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Evolution of the gender earnings gap among Canadian university graduates

  • Ross Finnie
  • Ted Wannell

This paper reports the results of an empirical analysis of the gender earnings gap among recent Canadian Bachelor's level university graduates. The overall gap as of two years leaving university narrowed significantly across successive cohorts of graduates, but widened significantly from two to five years out for all groups. Differences in the explanatory variables 'explain' account for between 40% and essentially the entire gap across the different periods, this portion rising from two to five years out and across cohorts. By the final group, all of the gap is thus 'explained' at the two-year point in time, and most of it is explained at the five-year mark, meaning that labour market returns (measured in this manner) are largely gender-neutral for the last group of graduates. Hours of work is the single most important influence, while past work experience, job characteristics, family status, and province of residence and language have smaller and more mixed effects.

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Article provided by Taylor & Francis Journals in its journal Applied Economics.

Volume (Year): 36 (2004)
Issue (Month): 17 ()
Pages: 1967-1978

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Handle: RePEc:taf:applec:v:36:y:2004:i:17:p:1967-1978
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  1. Kevin Reilly & Tony Wirjanto, 1999. "Does More Mean Less? The Male/Female Wage Gap and the Proportion of Females at the Establishment Level," Canadian Journal of Economics, Canadian Economics Association, vol. 32(4), pages 906-929, August.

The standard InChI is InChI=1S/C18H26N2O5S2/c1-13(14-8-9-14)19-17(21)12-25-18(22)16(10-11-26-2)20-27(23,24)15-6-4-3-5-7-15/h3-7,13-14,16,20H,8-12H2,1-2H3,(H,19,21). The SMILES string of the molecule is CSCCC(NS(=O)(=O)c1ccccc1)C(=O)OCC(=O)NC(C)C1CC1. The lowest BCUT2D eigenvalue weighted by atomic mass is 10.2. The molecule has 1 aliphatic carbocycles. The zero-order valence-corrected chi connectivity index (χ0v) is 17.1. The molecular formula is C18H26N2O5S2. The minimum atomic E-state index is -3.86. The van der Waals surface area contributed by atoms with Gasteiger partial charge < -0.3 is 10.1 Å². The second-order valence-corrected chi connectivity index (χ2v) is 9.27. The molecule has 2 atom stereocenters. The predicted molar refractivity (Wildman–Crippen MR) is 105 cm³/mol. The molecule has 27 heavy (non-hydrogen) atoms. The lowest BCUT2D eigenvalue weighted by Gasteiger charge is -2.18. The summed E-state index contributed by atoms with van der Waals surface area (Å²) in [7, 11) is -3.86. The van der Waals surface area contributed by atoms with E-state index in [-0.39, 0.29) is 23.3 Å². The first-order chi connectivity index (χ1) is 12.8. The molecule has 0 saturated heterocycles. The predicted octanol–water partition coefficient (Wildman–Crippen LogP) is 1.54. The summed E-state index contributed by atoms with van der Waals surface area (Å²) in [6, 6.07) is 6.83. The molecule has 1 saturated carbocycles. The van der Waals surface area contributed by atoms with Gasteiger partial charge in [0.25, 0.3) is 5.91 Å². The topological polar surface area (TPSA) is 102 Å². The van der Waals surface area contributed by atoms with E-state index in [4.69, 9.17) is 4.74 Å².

2. Michael P. Kidd & Michael Shannon, 1994. "An Update and Extension of the Canadian Evidence on Gender Wage Differentials," Canadian Journal of Economics, Canadian Economics Association, vol. 27(4), pages 918-38, November.
  3. Kevin T. Reilly & Tony S. Wirjanto, 2004. "The Proportion of Females in the Establishment: Discrimination, Preferences and Technology," Labor and Demography 0407002, EconWPA.
  4. Michael P. Kidd & Michael Shannon, 1996. "The gender wage gap: A comparison of Australia and Canada," Industrial and Labor Relations Review, ILR Review, Cornell University, ILR School, vol. 49(4), pages 729-746, July.
  5. Peter Dolton & Donal O'Neill & Olive Sweetman, 1996. "Gender Differences in the Changing Labor Market: The Role of Legislation and Inequality in Changing the Wage Gap for Qualified Workers in the United Kingdom," Journal of Human Resources, University of Wisconsin Press, vol. 31(3), pages 549-565.
  6. Denise J. Doiron & W. Craig Riddell, 1994. "The Impact of Unionization on Male-Female Earnings Differences in Canada," Journal of Human Resources, University of Wisconsin Press, vol. 29(2), pages 504-534.
  7. Louis N. Christofides & Robert Swidinsky, 1994. "Wage Determination by Gender and Visible Minority Status: Evidence from the 1989 LMAS," Canadian Public Policy, University of Toronto Press, vol. 20(1), pages 34-51, March.
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